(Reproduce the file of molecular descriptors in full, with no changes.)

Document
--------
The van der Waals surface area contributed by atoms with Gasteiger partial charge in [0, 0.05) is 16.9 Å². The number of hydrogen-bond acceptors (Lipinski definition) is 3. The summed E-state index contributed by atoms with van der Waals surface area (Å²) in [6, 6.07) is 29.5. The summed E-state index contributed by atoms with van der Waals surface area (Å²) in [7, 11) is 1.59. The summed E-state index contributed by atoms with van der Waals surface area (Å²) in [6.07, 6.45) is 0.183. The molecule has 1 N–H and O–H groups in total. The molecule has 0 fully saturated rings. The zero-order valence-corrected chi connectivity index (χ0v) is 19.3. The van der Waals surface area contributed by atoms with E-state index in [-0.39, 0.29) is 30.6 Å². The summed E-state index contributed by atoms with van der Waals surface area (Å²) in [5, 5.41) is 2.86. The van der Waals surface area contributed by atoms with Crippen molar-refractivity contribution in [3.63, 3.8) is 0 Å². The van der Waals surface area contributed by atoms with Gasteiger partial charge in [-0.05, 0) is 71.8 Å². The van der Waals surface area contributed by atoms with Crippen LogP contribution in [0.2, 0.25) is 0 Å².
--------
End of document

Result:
The van der Waals surface area contributed by atoms with Gasteiger partial charge in [0, 0.05) is 16.9 Å². The number of hydrogen-bond acceptors (Lipinski definition) is 3. The summed E-state index contributed by atoms with van der Waals surface area (Å²) in [6, 6.07) is 29.5. The summed E-state index contributed by atoms with van der Waals surface area (Å²) in [7, 11) is 1.59. The summed E-state index contributed by atoms with van der Waals surface area (Å²) in [6.07, 6.45) is 0.183. The molecule has 1 N–H and O–H groups in total. The molecule has 0 fully saturated rings. The zero-order valence-corrected chi connectivity index (χ0v) is 19.3. The van der Waals surface area contributed by atoms with E-state index in [-0.39, 0.29) is 30.6 Å². The summed E-state index contributed by atoms with van der Waals surface area (Å²) in [5, 5.41) is 2.86. The van der Waals surface area contributed by atoms with Crippen molar-refractivity contribution in [3.63, 3.8) is 0 Å². The van der Waals surface area contributed by atoms with Gasteiger partial charge in [-0.05, 0) is 71.8 Å². The van der Waals surface area contributed by atoms with Crippen LogP contribution in [0.2, 0.25) is 0 Å².